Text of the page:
Epitaph Records has decided to remove all of its music from eMusic because eMusic refuses to sell its songs at 99 cents a track, like iTunes. That’s a real shame, because Epitaph offered some of the most interesting music on eMusic. In announcing the departure of Epitaph, eMusic CEO David Pakman makes the following point:
At a time when the music industry is in such steep decline, our research and experience shows us that consumers are still willing to buy music, provided the value is right. And 99 cents a song is not an acceptable price point for all consumers. That’s one reason why eMusic exists and has been so successful; those consumers who are willing to spend more on music (provided the price is right) do so with us. You spend more than 14 times as much as the average iTunes customer at a time when per capita spending on all music and audio is under $24. You buy twenty times more music than the average iTunes customer.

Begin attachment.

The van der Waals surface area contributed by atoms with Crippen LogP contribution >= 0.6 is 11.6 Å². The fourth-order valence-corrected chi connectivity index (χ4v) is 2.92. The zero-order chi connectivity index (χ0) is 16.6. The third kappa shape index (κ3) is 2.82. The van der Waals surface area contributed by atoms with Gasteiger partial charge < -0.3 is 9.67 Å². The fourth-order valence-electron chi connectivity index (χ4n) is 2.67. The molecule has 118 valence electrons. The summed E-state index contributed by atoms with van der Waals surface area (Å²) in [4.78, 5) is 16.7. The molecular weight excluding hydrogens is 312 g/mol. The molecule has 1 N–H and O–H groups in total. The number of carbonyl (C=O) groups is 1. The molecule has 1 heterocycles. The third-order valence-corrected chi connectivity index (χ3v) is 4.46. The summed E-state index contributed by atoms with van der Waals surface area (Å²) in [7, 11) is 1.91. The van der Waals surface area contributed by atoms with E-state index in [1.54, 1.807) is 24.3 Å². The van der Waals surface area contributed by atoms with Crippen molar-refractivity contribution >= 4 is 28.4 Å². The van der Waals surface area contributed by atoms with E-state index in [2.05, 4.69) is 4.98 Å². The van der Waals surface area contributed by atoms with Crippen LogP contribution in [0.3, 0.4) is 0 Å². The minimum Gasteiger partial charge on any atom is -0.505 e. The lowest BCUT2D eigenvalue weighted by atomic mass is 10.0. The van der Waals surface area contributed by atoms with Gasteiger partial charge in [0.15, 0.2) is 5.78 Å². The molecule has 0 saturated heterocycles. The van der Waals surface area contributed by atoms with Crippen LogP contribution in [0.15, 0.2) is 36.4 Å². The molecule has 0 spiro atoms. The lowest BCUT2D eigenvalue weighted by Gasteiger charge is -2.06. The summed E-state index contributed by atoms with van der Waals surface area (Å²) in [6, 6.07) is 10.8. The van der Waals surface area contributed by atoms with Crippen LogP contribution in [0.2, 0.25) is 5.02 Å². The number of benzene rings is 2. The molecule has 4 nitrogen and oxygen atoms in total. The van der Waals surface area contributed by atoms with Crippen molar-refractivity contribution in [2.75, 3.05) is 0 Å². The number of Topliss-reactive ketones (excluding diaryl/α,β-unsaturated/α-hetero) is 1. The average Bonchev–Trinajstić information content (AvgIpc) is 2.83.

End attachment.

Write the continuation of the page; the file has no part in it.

We know that consumers seeking good value don’t have to buy CDs for $16 or buy downloads for $1 each. They simply go to Amazon and eBay and buy used Epitaph CDs for $3 each. When consumers buy used CDs, as you know, the artist and label don’t get paid at all. Some analysts have estimated that as much as 30% of Amazon’s music business comes from selling used CDs. With facts like these, it’s hard to argue that we, as an industry, can control the price of music. You, the consumers, make that decision and you are telling us what we need to know — you’ll buy more if you can pay less.
The point about used CDs is well taken. Illegal music downloads get a lot of the blame for the woes of the music industry, but I’d love to know the overall impact of used CD sales. He also points out that all of these phenomena have their greatest effect among average music fans. No hardcore music fan worth their salt is going to pay full price for any music recordings unless they’re just feeling charitable. It’s too easy to find better deals.